MALLOC(3) Linux Programmer s Manual MALLOC(3)
NAME calloc, malloc, free, realloc - Allocate and free dynamic memory
SYNOPSIS #include <stdlib.h>
void *calloc(size_t nmemb, size_t size); void *malloc(size_t size); void free(void *ptr); void *realloc(void *ptr, size_t size);
DESCRIPTION calloc() allocates memory for an array of nmemb elements of size bytes each and returns a pointer to the allocated memory. The memory is set to zero.
malloc() allocates size bytes and returns a pointer to the allocated memory. The memory is not cleared.
free() frees the memory space pointed to by ptr, which must have been returned by a previous call to malloc(), calloc() or realloc(). Other- wise, or if free(ptr) has already been called before, undefined behaviour occurs. If ptr is NULL, no operation is performed.
realloc() changes the size of the memory block pointed to by ptr to size bytes. The contents will be unchanged to the minimum of the old and new sizes; newly allocated memory will be uninitialized. If ptr is NULL, the call is equivalent to malloc(size); if size is equal to zero, the call is equivalent to free(ptr). Unless ptr is NULL, it must have been returned by an earlier call to malloc(), calloc() or realloc(). If the area pointed to was moved, a free(ptr) is done.
RETURN VALUE For calloc() and malloc(), the value returned is a pointer to the allo- cated memory, which is suitably aligned for any kind of variable, or NULL if the request fails.
free() returns no value.
realloc() returns a pointer to the newly allocated memory, which is suitably aligned for any kind of variable and may be different from ptr, or NULL if the request fails. If size was equal to 0, either NULL or a pointer suitable to be passed to free() is returned. If realloc() fails the original block is left untouched; it is not freed or moved.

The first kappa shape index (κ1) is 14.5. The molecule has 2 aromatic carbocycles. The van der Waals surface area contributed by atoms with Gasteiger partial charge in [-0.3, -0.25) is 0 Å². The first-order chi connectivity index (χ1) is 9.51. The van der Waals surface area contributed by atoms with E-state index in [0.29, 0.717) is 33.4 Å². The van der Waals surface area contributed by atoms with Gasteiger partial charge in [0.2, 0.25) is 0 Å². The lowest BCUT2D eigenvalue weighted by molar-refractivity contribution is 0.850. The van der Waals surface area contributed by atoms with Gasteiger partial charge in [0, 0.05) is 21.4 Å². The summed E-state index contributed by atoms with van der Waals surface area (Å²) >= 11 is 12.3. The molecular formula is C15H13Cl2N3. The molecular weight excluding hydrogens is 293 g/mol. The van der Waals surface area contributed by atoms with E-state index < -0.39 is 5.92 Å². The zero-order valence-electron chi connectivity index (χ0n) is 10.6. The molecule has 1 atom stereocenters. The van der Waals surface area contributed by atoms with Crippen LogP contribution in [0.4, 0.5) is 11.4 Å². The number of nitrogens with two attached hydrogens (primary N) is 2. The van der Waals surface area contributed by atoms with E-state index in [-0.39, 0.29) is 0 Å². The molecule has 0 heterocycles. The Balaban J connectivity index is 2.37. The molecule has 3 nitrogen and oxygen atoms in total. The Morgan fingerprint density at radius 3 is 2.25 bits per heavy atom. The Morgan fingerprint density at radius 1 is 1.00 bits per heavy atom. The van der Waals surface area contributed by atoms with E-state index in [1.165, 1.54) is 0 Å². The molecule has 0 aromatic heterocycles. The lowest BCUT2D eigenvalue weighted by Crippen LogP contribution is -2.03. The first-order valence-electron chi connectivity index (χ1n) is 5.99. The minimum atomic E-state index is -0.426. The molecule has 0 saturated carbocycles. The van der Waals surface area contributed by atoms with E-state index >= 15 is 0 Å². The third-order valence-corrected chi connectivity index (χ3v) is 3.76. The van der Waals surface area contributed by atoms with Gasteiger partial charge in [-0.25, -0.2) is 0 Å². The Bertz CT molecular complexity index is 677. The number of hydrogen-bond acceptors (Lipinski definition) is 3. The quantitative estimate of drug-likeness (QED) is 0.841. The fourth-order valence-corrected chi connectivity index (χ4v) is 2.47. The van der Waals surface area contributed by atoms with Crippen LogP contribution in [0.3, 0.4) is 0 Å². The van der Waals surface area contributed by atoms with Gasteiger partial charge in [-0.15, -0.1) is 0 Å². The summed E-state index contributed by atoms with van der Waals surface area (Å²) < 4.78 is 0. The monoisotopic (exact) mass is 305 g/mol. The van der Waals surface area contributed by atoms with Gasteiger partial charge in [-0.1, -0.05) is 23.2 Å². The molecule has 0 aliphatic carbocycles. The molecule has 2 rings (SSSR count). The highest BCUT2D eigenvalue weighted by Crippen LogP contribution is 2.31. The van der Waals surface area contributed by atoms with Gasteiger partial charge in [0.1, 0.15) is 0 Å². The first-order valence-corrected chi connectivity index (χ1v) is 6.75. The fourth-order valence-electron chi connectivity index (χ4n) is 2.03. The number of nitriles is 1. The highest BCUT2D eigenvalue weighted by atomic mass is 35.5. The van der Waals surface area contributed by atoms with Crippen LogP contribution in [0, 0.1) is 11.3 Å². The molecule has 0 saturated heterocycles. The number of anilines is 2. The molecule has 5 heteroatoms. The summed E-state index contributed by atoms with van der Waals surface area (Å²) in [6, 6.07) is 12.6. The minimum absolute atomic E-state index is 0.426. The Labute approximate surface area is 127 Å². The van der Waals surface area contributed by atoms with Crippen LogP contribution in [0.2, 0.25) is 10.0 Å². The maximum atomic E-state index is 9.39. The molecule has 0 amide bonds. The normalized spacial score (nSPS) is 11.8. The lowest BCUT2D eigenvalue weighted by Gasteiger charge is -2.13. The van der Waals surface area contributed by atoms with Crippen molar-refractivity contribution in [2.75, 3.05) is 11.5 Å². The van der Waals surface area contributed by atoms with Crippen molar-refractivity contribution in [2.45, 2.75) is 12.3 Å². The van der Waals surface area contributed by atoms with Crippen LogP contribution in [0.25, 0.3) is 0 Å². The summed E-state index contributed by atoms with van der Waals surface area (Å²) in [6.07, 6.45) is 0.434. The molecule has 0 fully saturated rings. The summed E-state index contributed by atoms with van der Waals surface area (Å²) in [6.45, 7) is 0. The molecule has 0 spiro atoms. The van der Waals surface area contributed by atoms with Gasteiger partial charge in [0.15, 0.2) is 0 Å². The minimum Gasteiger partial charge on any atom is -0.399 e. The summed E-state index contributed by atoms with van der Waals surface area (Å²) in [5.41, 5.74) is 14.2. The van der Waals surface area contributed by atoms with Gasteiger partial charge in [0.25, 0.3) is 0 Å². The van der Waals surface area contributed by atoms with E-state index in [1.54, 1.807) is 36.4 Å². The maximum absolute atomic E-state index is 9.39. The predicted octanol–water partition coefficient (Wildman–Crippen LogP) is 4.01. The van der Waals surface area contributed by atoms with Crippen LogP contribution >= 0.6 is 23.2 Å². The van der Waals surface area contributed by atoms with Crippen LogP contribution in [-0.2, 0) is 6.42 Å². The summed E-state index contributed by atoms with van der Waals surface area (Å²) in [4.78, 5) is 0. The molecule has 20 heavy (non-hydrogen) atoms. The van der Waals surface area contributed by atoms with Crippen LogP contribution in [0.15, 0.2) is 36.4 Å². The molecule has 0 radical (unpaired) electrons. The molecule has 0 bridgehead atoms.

CONFORMING TO C89, C99.
SEE ALSO brk(2), posix_memalign(3)
NOTES The Unix98 standard requires malloc(), calloc(), and realloc() to set errno to ENOMEM upon failure. Glibc assumes that this is done (and the glibc versions of these routines do this); if you use a private malloc implementation that does not set errno, then certain library routines may fail without having a reason in errno.
Crashes in malloc(), free() or realloc() are almost always related to heap corruption, such as overflowing an allocated chunk or freeing the same pointer twice.
Recent versions of Linux libc (later than 5.4.23) and GNU libc (2.x) include a malloc implementation which is tunable via environment vari- ables. When MALLOC_CHECK_ is set, a special (less efficient) implemen- tation is used which is designed to be tolerant against simple errors, such as double calls of free() with the same argument, or overruns of a single byte (off-by-one bugs). Not all such errors can be protected against, however, and memory leaks can result. If MALLOC_CHECK_ is set to 0, any detected heap corruption is silently ignored and an error message is not generated; if set to 1, the error message is printed on stderr, but the program is not aborted; if set to 2, abort() is called immediately, but the error message is not generated; if set to 3, the error message is printed on stderr and program is aborted. This can be useful because otherwise a crash may happen much later, and the true cause for the problem is then very hard to track down.
BUGS By default, Linux follows an optimistic memory allocation strategy. This means that when malloc() returns non-NULL there is no guarantee that the memory really is available. This is a really bad bug. In case it turns out that the system is out of memory, one or more processes will be killed by the infamous OOM killer. In case Linux is employed under circumstances where it would be less desirable to suddenly lose some randomly picked processes, and moreover the kernel version is suf- ficiently recent, one can switch off this overcommitting behavior using a command like # echo 2 > /proc/sys/vm/overcommit_memory See also the kernel Documentation directory, files vm/overcommit- accounting and sysctl/vm.txt.
GNU 1993-04-04 MALLOC(3)